The perceived failure to prosecute piracy suspects has been the subject of considerable criticism from some in the industry, who believe that prosecutions would constitute an important deterrent to the pirates. This criticism was voiced by the Baltic Exchange, which accused the UK of holding a particularly poor record:
The UK has gained a degree of notoriety within the international shipping community for its failure to prosecute those caught red-handed in the act of piracy. Once captured, pirates caught by UK forces are widely perceived simply to receive sustenance and medical assistance before being returned to the mainland unmolested. Seventeen countries (including France, Germany, Spain and the United States) placed more than 850 pirates on trial in the 12 months prior to April 2011″.
The Government has recently confirmed that in the past two years 21 pirates have been transferred to other states by the Royal Navy for prosecution, and between April 2010 and 11 November 2011, 60 further suspected pirates were released after being encountered during boarding operations because “it was assessed that a successful prosecution was unlikely”. Since making this statement, a further seven suspected pirates have been detained by Royal Navy forces and transferred to the Seychelles for prosecution.
In response to this criticism, the Minister argued that prosecutions are indeed taking place, stating that “I can understand the frustration of catch and release occurring, but it is worth saying that more than 1,000 pirates are now in custody around the world, so there is no impunity”.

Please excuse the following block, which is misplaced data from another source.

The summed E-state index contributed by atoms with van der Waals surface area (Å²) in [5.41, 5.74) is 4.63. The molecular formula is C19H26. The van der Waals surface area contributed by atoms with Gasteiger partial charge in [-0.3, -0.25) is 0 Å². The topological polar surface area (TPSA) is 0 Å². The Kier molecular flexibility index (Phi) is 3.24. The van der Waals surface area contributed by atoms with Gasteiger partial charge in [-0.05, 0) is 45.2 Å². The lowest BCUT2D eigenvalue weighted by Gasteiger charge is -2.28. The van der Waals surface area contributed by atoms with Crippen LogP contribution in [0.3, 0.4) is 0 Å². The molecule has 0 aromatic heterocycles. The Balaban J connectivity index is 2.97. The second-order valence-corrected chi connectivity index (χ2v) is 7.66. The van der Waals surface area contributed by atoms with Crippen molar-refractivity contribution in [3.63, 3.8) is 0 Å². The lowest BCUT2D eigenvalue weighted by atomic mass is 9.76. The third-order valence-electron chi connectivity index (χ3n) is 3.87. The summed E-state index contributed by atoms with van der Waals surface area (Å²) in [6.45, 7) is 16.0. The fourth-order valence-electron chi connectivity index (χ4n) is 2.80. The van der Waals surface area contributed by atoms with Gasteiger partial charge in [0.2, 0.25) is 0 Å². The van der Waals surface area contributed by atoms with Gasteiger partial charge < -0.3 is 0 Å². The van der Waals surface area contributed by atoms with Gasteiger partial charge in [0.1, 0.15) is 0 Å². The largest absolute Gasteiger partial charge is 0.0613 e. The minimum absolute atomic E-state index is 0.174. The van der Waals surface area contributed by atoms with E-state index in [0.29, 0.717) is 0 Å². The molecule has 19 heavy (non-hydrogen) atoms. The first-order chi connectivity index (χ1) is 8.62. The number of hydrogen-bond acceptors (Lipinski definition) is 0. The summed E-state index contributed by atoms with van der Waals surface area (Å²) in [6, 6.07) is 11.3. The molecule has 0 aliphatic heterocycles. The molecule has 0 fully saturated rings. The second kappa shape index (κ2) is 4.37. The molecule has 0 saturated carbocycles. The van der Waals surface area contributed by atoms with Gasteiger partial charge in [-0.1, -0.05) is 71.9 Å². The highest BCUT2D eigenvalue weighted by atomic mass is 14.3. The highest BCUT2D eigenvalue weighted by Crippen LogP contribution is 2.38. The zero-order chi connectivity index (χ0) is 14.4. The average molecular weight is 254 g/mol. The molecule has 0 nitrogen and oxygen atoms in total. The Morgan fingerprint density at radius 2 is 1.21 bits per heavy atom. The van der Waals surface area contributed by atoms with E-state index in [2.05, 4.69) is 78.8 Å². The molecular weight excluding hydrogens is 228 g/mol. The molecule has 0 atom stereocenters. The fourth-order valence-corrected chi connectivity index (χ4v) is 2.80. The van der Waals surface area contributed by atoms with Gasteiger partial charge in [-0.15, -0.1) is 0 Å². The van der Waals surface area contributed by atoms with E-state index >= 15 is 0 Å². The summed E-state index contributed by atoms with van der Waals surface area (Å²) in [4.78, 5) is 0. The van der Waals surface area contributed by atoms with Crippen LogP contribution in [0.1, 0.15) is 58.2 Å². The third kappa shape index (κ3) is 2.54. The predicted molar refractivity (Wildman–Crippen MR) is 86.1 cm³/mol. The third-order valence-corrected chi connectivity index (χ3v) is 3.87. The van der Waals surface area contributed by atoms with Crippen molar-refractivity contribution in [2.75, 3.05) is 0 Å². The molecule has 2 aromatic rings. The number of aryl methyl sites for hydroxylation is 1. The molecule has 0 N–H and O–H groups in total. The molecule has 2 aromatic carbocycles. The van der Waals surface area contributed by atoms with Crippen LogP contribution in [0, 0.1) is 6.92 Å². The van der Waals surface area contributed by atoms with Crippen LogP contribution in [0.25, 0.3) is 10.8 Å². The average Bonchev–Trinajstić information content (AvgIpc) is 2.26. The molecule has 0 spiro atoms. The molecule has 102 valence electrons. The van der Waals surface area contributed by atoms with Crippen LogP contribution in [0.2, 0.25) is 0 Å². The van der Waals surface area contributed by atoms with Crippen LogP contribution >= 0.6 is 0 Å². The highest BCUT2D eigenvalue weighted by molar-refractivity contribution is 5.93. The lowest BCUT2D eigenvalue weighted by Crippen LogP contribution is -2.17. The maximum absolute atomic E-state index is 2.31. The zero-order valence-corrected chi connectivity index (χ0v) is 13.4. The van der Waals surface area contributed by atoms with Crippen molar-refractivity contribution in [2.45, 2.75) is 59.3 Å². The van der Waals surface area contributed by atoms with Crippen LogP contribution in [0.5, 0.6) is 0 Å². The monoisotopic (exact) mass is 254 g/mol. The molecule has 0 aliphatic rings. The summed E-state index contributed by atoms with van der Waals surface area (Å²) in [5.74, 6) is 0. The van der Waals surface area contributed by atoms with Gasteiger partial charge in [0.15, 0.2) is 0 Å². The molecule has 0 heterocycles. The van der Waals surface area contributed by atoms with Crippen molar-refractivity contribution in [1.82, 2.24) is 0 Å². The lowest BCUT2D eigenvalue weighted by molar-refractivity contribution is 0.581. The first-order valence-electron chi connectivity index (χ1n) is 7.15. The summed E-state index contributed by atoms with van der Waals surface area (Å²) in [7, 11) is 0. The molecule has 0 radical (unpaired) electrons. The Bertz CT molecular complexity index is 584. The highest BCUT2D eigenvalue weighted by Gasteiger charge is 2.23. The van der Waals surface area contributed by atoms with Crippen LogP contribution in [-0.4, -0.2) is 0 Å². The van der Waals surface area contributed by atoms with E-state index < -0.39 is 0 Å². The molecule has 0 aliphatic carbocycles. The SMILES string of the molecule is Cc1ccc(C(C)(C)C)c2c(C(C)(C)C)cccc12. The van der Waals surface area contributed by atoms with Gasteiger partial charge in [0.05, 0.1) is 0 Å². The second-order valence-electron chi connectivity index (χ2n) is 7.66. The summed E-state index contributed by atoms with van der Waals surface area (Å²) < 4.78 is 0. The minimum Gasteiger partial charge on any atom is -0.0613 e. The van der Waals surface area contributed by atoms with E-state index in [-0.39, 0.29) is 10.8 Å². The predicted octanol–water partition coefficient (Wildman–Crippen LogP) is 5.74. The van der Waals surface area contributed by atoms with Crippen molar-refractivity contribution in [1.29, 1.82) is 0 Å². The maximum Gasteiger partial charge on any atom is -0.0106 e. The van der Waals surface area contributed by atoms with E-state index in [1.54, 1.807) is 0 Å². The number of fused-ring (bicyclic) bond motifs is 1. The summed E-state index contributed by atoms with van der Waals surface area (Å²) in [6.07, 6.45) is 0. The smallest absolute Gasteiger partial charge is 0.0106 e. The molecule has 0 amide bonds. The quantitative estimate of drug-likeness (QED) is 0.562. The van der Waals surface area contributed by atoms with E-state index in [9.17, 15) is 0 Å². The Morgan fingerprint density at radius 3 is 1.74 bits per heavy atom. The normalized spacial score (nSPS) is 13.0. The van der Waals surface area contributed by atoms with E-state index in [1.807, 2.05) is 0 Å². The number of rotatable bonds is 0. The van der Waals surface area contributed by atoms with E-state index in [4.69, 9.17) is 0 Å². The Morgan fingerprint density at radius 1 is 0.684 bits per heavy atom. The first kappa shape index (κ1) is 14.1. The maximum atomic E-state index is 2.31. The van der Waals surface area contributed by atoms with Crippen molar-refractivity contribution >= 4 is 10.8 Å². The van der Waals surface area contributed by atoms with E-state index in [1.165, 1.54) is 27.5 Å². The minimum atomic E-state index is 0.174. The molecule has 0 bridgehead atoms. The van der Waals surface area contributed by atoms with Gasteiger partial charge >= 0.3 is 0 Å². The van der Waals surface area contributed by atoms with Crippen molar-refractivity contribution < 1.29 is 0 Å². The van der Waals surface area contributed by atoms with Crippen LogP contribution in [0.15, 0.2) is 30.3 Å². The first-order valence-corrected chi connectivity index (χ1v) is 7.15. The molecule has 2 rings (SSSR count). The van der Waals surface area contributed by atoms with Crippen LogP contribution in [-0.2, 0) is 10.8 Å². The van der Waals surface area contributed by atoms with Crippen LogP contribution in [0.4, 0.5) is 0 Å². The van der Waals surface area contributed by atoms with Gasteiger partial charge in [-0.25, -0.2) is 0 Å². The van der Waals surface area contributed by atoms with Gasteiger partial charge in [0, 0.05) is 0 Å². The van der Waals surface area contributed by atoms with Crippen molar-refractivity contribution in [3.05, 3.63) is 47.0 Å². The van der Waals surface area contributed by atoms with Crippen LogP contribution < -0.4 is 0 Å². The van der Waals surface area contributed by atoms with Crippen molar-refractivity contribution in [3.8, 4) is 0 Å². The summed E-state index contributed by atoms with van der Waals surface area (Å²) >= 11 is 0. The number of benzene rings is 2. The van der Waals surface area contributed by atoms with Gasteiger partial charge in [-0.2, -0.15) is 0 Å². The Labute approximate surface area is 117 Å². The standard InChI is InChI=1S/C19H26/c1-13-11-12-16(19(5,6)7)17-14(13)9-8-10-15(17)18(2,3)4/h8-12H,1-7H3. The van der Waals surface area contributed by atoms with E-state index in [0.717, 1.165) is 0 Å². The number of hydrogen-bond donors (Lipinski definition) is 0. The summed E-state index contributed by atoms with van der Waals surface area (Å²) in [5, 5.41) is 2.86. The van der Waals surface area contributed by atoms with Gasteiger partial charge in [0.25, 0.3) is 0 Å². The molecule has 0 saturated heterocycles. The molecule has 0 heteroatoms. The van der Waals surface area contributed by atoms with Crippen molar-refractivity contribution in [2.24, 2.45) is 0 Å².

Captain Reindorp described the considerable practical challenges of detaining and transferring suspects who are captured in the Indian Ocean:
You could be doing this 1,800 miles out into the Indian Ocean; it would take you five or six days to get a pirate back if you had to steam him back, and you may not want to send your one and only helicopter off to do that, because that might be better used looking out for and trying to deter and interdict pirate operations. This is not simply an issue of jurisdiction; it is also an issue of practice, which comes from the unique maritime environment in which it is happening.
He expanded on the choice between allocating resources to pursuing prosecutions, rather than conducting deterrent operations:
whilst all this is going on, a ship is not performing its primary role which is deterring pirates, so you have to decide whether you are going to chase an ever-decreasing possibility of a successful prosecution or go back and deter pirates.
We heard repeatedly that a major obstacle to achieving more prosecutions was the difficulty in gathering sufficient evidence of the act of piracy.
Dr McCafferty stated that: